FEATURED // OH SO LOVELY ON BETTER KANSAS CITY

February 26, 2015

Hope everyone is having a great week!

I was live on KCTV5's Better Kansas City today with another DIY project...fabric-wrapped flower pots!



You can watch the segment here if you'd like: http://goo.gl/4CBSek 

It was kinda rushed. If you want step-by-step photos head one post backwards on the blog. :)
xoxo

DIY // FABRIC WRAPPED POTS

February 24, 2015

Looking for an inexpensive and super cute gift idea? Well you might want to try making your own DIY fabric wrapped terra cotta pots. 
They're so easy to make, and bring in a fun pop of color for a hostess gift or housewarming gift—you name it. Who wouldn't like receiving one of these? A crazy person, that's who. :)
PS. KC peeps - I'll be back on KCTV5's Better Kansas City this Thursday morning (2/26/15) in the 9:00 hour showing how to create these beauties. Tune if you can!



All you need:
+ Super cheap terra cotta pots in various sizes
+ Any extra fabric you have on hand
Mod Podge
+ Brush


Cut enough fabric that will wrap fully around your pot with a little overlap. Don't forget to lave extra room to fold it over the top and bottom (at least 2" on both sides). If you use too large of a piece of fabric, don't worry...you can trim it down as you need to while you're wrapping the pot.
Option with more fabric than you'll need...I trimmed down lots of excess fabric on this version.




Option with less fabric...I trimmed off less fabric on this one. Both work. :)












Heavily coat a section of the pot with Mod Podge and begin to stick the start of your fabric to the pot with your hands. Continue this step all the way around until the side fabric is fully adhered. The fabric works better the wetter it is, so be generous with that Podge.


















Next, coat the extra fabric at the bottom of the pot and fold down, flattening the fabric. Add one more coat of Podge to the finished sides for security. 
Next, cut slits in your fabric around the top, and fold the fabric over the top and coat with Podge.




Coat your entire pot top to bottom once more with a thin coat of the Podge to ensure durability, and let it dry. Once dry it will have a hard, solid feel, and the Podge will be clear.

That's it! :)
These pots are best for indoor use...the glue could wash off over time of left outside.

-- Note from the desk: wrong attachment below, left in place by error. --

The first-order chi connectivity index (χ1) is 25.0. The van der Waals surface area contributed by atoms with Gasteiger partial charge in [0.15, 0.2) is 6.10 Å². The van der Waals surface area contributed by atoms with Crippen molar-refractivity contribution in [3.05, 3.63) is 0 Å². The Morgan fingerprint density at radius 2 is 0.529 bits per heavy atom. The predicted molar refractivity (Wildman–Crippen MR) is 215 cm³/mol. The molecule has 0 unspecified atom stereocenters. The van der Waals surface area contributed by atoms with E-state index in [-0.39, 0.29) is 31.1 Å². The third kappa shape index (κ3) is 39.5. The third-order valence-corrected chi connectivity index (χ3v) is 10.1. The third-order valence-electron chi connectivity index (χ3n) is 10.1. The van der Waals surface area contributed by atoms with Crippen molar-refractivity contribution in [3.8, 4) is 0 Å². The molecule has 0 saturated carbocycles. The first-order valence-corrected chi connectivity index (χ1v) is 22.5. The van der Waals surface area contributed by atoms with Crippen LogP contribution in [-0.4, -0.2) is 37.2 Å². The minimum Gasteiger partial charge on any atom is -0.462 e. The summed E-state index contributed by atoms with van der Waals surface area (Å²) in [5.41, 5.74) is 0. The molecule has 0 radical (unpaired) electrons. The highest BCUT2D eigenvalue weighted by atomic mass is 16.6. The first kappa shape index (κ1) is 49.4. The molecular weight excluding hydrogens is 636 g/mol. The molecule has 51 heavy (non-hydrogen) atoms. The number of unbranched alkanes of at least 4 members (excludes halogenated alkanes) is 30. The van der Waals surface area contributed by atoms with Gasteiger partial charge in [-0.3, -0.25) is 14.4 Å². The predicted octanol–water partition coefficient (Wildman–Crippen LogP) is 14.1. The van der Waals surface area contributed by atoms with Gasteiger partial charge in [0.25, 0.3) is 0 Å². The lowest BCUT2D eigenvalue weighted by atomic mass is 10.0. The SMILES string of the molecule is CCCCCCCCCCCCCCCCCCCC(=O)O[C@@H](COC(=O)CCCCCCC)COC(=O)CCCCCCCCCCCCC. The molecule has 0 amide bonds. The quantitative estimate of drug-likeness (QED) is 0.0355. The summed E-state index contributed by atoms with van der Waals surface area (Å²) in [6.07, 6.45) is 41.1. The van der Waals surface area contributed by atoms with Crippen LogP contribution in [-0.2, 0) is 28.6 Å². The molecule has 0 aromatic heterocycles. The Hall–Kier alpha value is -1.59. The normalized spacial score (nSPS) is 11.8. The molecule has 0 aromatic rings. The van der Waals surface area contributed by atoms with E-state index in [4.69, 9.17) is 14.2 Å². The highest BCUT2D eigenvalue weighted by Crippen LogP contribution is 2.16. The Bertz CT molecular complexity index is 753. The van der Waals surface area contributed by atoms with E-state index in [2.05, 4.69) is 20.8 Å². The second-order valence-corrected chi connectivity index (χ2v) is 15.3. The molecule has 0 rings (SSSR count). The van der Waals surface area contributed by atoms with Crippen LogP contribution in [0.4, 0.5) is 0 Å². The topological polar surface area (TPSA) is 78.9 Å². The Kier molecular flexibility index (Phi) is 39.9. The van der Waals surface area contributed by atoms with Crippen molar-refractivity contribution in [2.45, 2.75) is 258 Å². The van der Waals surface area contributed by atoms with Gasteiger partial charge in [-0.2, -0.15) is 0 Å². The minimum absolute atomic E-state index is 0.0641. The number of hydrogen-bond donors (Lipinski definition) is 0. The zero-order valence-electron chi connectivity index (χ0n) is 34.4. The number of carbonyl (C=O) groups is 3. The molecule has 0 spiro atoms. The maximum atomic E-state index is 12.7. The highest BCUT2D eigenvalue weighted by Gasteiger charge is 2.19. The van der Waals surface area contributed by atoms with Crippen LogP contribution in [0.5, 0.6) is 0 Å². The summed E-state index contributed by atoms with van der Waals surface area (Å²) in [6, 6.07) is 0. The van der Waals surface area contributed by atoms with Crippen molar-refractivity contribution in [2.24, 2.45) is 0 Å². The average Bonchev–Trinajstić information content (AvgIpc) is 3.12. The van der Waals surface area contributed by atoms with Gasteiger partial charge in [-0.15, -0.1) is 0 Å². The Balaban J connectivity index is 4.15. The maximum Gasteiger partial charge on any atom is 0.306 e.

DIY // UPDATES ON A DIME

February 23, 2015


Happy Monday, lovelies!

As I've mentioned before, we've owned a small rental house in Olathe, Kansas for 10 years. We decided that it's finally time to (hopefully) sell it.

I had a busy, final weekend at the rental doing last-minute updates. I don't even wanna tally up the hours I've spent there over the last two weeks painting, cleaning, staging, landscaping, etc, but at least it's as done as it can be (and for the record I estimate about 40 hours at the house in the evenings). It was tough having our 20 month old and the hubs at our main house for most of the time, but I feel pretty proud that I flipped this house 98% myself.

Yesterday I spent the entire afternoon upgrading all of the brass door handles and the brass fan to an oil rubbed bronze finish. Replacing these items would have cost us almost $300, but a $5 can of oil rubbed bronze spray paint and some patience changed that.

I removed all of the door knobs, and the hubs helped me remove the ceiling fan. I cleaned everything, then got busy spray painting.



I poked the door knobs through an old cardboard box to keep the knobs upright, and sprayed three light coats of paint on them, and let them dry.

PS. I only had my phone with me at the house, so please excuse the phone pics throughout. 




 I think they turned out pretty nicely.



Watch the screwdriver when you screw the knobs back in. If it removes any of the paint, I suggest using a little bit of touch up spray paint.

On to the fan...

I had trouble removing the fan, so I had the hubs help. It was a little more complicated than a regular fan removal.



Once it was removed, I broke down all of the pieces and spray painted all of the brass with three light coats.



Once dry, I screwed everything back together.



I have to say...I'm pretty proud of myself for putting the fan back together and hanging it up all by myself. It even worked properly afterwards, haha! That is something Ted normally does, but I knew I could do it. :D

I'll have more of the DIY project details and the after photos for the rental available this week (of course I was too overwhelmed with the house in it's original dirty state, and forgot to take before photos...dangit).

The house goes on the market today....whoohoo! Fingers crossed it sells quickly. :)